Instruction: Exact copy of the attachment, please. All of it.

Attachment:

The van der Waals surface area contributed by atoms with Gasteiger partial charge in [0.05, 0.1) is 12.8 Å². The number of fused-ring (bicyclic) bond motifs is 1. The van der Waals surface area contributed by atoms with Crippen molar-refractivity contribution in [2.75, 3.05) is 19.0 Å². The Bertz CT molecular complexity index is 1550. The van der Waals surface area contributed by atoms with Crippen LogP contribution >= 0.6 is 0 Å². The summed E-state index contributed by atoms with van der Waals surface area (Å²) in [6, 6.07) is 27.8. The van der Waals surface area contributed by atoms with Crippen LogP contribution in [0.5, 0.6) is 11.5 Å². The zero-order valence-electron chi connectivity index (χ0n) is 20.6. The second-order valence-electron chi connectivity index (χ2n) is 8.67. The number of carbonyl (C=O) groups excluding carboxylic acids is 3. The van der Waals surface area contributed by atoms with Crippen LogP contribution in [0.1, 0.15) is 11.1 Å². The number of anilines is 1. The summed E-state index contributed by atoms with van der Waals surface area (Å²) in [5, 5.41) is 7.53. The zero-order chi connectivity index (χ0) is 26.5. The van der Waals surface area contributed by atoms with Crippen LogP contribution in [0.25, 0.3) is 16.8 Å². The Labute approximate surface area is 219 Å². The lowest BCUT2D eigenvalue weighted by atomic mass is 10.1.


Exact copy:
The van der Waals surface area contributed by atoms with Gasteiger partial charge in [0.05, 0.1) is 12.8 Å². The number of fused-ring (bicyclic) bond motifs is 1. The van der Waals surface area contributed by atoms with Crippen molar-refractivity contribution in [2.75, 3.05) is 19.0 Å². The Bertz CT molecular complexity index is 1550. The van der Waals surface area contributed by atoms with Crippen LogP contribution >= 0.6 is 0 Å². The summed E-state index contributed by atoms with van der Waals surface area (Å²) in [6, 6.07) is 27.8. The van der Waals surface area contributed by atoms with Crippen LogP contribution in [0.5, 0.6) is 11.5 Å². The zero-order valence-electron chi connectivity index (χ0n) is 20.6. The second-order valence-electron chi connectivity index (χ2n) is 8.67. The number of carbonyl (C=O) groups excluding carboxylic acids is 3. The van der Waals surface area contributed by atoms with Crippen LogP contribution in [0.1, 0.15) is 11.1 Å². The number of anilines is 1. The summed E-state index contributed by atoms with van der Waals surface area (Å²) in [5, 5.41) is 7.53. The zero-order chi connectivity index (χ0) is 26.5. The van der Waals surface area contributed by atoms with Crippen LogP contribution in [0.25, 0.3) is 16.8 Å². The Labute approximate surface area is 219 Å². The lowest BCUT2D eigenvalue weighted by atomic mass is 10.1.